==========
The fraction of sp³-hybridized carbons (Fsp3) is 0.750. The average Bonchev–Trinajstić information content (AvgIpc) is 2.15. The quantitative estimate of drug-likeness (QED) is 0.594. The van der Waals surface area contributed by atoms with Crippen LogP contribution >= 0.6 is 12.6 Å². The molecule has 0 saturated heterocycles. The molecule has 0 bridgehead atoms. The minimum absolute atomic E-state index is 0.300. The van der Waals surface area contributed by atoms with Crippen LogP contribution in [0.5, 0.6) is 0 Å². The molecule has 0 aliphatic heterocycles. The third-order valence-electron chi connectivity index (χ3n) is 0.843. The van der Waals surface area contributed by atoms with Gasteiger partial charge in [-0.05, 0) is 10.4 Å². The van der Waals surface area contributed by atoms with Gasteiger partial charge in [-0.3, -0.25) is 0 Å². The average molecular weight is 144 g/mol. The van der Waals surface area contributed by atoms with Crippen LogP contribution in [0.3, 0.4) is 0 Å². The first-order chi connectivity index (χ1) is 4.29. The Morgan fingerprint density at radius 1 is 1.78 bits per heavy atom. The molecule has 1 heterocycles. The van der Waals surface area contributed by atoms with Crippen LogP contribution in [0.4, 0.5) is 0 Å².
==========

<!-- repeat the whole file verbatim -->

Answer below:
The fraction of sp³-hybridized carbons (Fsp3) is 0.750. The average Bonchev–Trinajstić information content (AvgIpc) is 2.15. The quantitative estimate of drug-likeness (QED) is 0.594. The van der Waals surface area contributed by atoms with Crippen LogP contribution >= 0.6 is 12.6 Å². The molecule has 0 saturated heterocycles. The molecule has 0 bridgehead atoms. The minimum absolute atomic E-state index is 0.300. The van der Waals surface area contributed by atoms with Crippen LogP contribution in [0.5, 0.6) is 0 Å². The molecule has 0 aliphatic heterocycles. The third-order valence-electron chi connectivity index (χ3n) is 0.843. The van der Waals surface area contributed by atoms with Gasteiger partial charge in [-0.05, 0) is 10.4 Å². The van der Waals surface area contributed by atoms with Gasteiger partial charge in [-0.3, -0.25) is 0 Å². The average molecular weight is 144 g/mol. The van der Waals surface area contributed by atoms with Crippen LogP contribution in [0.3, 0.4) is 0 Å². The first-order chi connectivity index (χ1) is 4.29. The Morgan fingerprint density at radius 1 is 1.78 bits per heavy atom. The molecule has 1 heterocycles. The van der Waals surface area contributed by atoms with Crippen LogP contribution in [0.4, 0.5) is 0 Å².